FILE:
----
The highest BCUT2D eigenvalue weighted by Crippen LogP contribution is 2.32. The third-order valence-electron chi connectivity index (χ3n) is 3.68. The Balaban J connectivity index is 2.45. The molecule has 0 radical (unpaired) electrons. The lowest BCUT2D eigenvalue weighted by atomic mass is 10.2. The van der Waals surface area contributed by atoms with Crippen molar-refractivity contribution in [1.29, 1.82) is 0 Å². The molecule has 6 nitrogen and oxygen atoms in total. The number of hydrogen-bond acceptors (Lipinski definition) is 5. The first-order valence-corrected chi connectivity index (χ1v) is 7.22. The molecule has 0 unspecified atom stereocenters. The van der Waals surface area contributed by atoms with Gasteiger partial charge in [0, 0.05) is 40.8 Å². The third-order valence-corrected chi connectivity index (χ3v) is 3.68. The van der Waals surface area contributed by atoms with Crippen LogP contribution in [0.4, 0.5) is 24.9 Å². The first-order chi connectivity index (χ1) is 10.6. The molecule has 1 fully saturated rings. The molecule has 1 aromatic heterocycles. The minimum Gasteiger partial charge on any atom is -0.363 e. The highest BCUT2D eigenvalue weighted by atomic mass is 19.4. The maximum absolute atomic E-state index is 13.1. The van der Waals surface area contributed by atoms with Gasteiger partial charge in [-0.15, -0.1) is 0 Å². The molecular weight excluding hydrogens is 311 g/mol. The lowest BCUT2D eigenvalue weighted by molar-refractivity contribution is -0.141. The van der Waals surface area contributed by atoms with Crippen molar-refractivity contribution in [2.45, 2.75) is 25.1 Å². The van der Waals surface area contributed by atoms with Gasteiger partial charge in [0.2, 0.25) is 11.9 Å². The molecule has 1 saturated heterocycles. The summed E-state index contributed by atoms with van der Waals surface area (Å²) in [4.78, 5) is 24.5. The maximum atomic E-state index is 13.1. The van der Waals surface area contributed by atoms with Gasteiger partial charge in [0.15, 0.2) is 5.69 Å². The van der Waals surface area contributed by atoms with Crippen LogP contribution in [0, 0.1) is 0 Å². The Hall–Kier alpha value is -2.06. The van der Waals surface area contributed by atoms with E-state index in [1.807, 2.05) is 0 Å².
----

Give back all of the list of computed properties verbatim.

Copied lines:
The highest BCUT2D eigenvalue weighted by Crippen LogP contribution is 2.32. The third-order valence-electron chi connectivity index (χ3n) is 3.68. The Balaban J connectivity index is 2.45. The molecule has 0 radical (unpaired) electrons. The lowest BCUT2D eigenvalue weighted by atomic mass is 10.2. The van der Waals surface area contributed by atoms with Crippen molar-refractivity contribution in [1.29, 1.82) is 0 Å². The molecule has 6 nitrogen and oxygen atoms in total. The number of hydrogen-bond acceptors (Lipinski definition) is 5. The first-order valence-corrected chi connectivity index (χ1v) is 7.22. The molecule has 0 unspecified atom stereocenters. The van der Waals surface area contributed by atoms with Gasteiger partial charge in [0, 0.05) is 40.8 Å². The third-order valence-corrected chi connectivity index (χ3v) is 3.68. The van der Waals surface area contributed by atoms with Crippen LogP contribution in [0.4, 0.5) is 24.9 Å². The first-order chi connectivity index (χ1) is 10.6. The molecule has 1 fully saturated rings. The molecule has 1 aromatic heterocycles. The minimum Gasteiger partial charge on any atom is -0.363 e. The highest BCUT2D eigenvalue weighted by atomic mass is 19.4. The maximum absolute atomic E-state index is 13.1. The van der Waals surface area contributed by atoms with Gasteiger partial charge in [-0.15, -0.1) is 0 Å². The molecular weight excluding hydrogens is 311 g/mol. The lowest BCUT2D eigenvalue weighted by molar-refractivity contribution is -0.141. The van der Waals surface area contributed by atoms with Crippen molar-refractivity contribution in [2.45, 2.75) is 25.1 Å². The van der Waals surface area contributed by atoms with Gasteiger partial charge in [0.2, 0.25) is 11.9 Å². The molecule has 1 saturated heterocycles. The summed E-state index contributed by atoms with van der Waals surface area (Å²) in [4.78, 5) is 24.5. The maximum atomic E-state index is 13.1. The van der Waals surface area contributed by atoms with Gasteiger partial charge in [0.15, 0.2) is 5.69 Å². The van der Waals surface area contributed by atoms with Crippen LogP contribution in [0, 0.1) is 0 Å². The Hall–Kier alpha value is -2.06. The van der Waals surface area contributed by atoms with E-state index in [1.807, 2.05) is 0 Å².